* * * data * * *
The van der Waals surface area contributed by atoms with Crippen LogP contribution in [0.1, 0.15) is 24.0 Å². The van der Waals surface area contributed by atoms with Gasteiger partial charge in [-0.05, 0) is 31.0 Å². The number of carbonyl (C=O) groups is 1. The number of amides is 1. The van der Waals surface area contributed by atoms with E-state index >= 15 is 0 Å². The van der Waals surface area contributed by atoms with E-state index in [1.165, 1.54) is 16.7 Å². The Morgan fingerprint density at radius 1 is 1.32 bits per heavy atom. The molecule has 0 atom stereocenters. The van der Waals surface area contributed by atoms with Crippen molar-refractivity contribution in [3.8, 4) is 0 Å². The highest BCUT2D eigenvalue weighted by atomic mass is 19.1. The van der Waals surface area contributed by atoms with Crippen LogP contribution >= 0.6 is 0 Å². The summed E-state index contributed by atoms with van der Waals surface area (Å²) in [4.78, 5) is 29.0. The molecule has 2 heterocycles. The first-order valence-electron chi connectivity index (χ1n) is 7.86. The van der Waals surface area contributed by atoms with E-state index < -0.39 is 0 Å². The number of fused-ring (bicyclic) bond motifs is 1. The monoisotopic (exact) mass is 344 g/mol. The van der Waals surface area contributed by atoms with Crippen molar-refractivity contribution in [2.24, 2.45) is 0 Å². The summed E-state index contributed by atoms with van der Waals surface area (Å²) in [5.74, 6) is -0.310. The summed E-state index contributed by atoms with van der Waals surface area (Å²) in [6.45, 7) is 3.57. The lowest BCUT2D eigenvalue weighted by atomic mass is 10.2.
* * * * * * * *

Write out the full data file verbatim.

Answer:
The van der Waals surface area contributed by atoms with Crippen LogP contribution in [0.1, 0.15) is 24.0 Å². The van der Waals surface area contributed by atoms with Gasteiger partial charge in [-0.05, 0) is 31.0 Å². The number of carbonyl (C=O) groups is 1. The number of amides is 1. The van der Waals surface area contributed by atoms with E-state index >= 15 is 0 Å². The van der Waals surface area contributed by atoms with E-state index in [1.165, 1.54) is 16.7 Å². The Morgan fingerprint density at radius 1 is 1.32 bits per heavy atom. The molecule has 0 atom stereocenters. The van der Waals surface area contributed by atoms with Crippen molar-refractivity contribution in [3.8, 4) is 0 Å². The highest BCUT2D eigenvalue weighted by atomic mass is 19.1. The van der Waals surface area contributed by atoms with Crippen LogP contribution >= 0.6 is 0 Å². The summed E-state index contributed by atoms with van der Waals surface area (Å²) in [4.78, 5) is 29.0. The molecule has 2 heterocycles. The first-order valence-electron chi connectivity index (χ1n) is 7.86. The van der Waals surface area contributed by atoms with E-state index < -0.39 is 0 Å². The number of fused-ring (bicyclic) bond motifs is 1. The monoisotopic (exact) mass is 344 g/mol. The van der Waals surface area contributed by atoms with Crippen molar-refractivity contribution in [2.24, 2.45) is 0 Å². The summed E-state index contributed by atoms with van der Waals surface area (Å²) in [5.74, 6) is -0.310. The summed E-state index contributed by atoms with van der Waals surface area (Å²) in [6.45, 7) is 3.57. The lowest BCUT2D eigenvalue weighted by atomic mass is 10.2.